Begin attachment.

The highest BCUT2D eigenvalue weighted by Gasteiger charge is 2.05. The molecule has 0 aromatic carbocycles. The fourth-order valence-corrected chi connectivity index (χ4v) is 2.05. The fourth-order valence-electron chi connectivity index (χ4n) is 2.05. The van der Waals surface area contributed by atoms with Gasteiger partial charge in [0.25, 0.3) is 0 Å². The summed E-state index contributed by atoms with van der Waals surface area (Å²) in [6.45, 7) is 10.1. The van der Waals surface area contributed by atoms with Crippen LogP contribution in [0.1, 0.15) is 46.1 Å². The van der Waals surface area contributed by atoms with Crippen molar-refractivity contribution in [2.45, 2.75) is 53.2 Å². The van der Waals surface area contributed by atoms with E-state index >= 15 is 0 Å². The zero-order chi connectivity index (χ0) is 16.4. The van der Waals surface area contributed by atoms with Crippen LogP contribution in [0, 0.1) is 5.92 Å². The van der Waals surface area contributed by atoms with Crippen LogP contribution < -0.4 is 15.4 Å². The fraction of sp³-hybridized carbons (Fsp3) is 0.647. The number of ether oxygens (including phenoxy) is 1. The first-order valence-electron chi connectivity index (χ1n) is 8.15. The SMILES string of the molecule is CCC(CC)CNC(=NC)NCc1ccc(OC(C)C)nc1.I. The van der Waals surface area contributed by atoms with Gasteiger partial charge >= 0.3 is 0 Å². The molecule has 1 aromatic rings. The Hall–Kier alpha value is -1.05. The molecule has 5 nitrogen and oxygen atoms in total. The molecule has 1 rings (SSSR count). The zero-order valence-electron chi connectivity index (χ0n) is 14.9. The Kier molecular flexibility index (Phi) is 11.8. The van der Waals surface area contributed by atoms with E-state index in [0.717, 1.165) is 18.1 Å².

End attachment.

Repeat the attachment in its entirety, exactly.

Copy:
The highest BCUT2D eigenvalue weighted by Gasteiger charge is 2.05. The molecule has 0 aromatic carbocycles. The fourth-order valence-corrected chi connectivity index (χ4v) is 2.05. The fourth-order valence-electron chi connectivity index (χ4n) is 2.05. The van der Waals surface area contributed by atoms with Gasteiger partial charge in [0.25, 0.3) is 0 Å². The summed E-state index contributed by atoms with van der Waals surface area (Å²) in [6.45, 7) is 10.1. The van der Waals surface area contributed by atoms with Crippen LogP contribution in [0.1, 0.15) is 46.1 Å². The van der Waals surface area contributed by atoms with Crippen molar-refractivity contribution in [2.45, 2.75) is 53.2 Å². The van der Waals surface area contributed by atoms with E-state index >= 15 is 0 Å². The zero-order chi connectivity index (χ0) is 16.4. The van der Waals surface area contributed by atoms with Crippen LogP contribution in [0, 0.1) is 5.92 Å². The van der Waals surface area contributed by atoms with Crippen LogP contribution < -0.4 is 15.4 Å². The fraction of sp³-hybridized carbons (Fsp3) is 0.647. The number of ether oxygens (including phenoxy) is 1. The first-order valence-electron chi connectivity index (χ1n) is 8.15. The SMILES string of the molecule is CCC(CC)CNC(=NC)NCc1ccc(OC(C)C)nc1.I. The van der Waals surface area contributed by atoms with Gasteiger partial charge >= 0.3 is 0 Å². The molecule has 1 aromatic rings. The Hall–Kier alpha value is -1.05. The molecule has 5 nitrogen and oxygen atoms in total. The molecule has 1 rings (SSSR count). The zero-order valence-electron chi connectivity index (χ0n) is 14.9. The Kier molecular flexibility index (Phi) is 11.8. The van der Waals surface area contributed by atoms with E-state index in [0.717, 1.165) is 18.1 Å².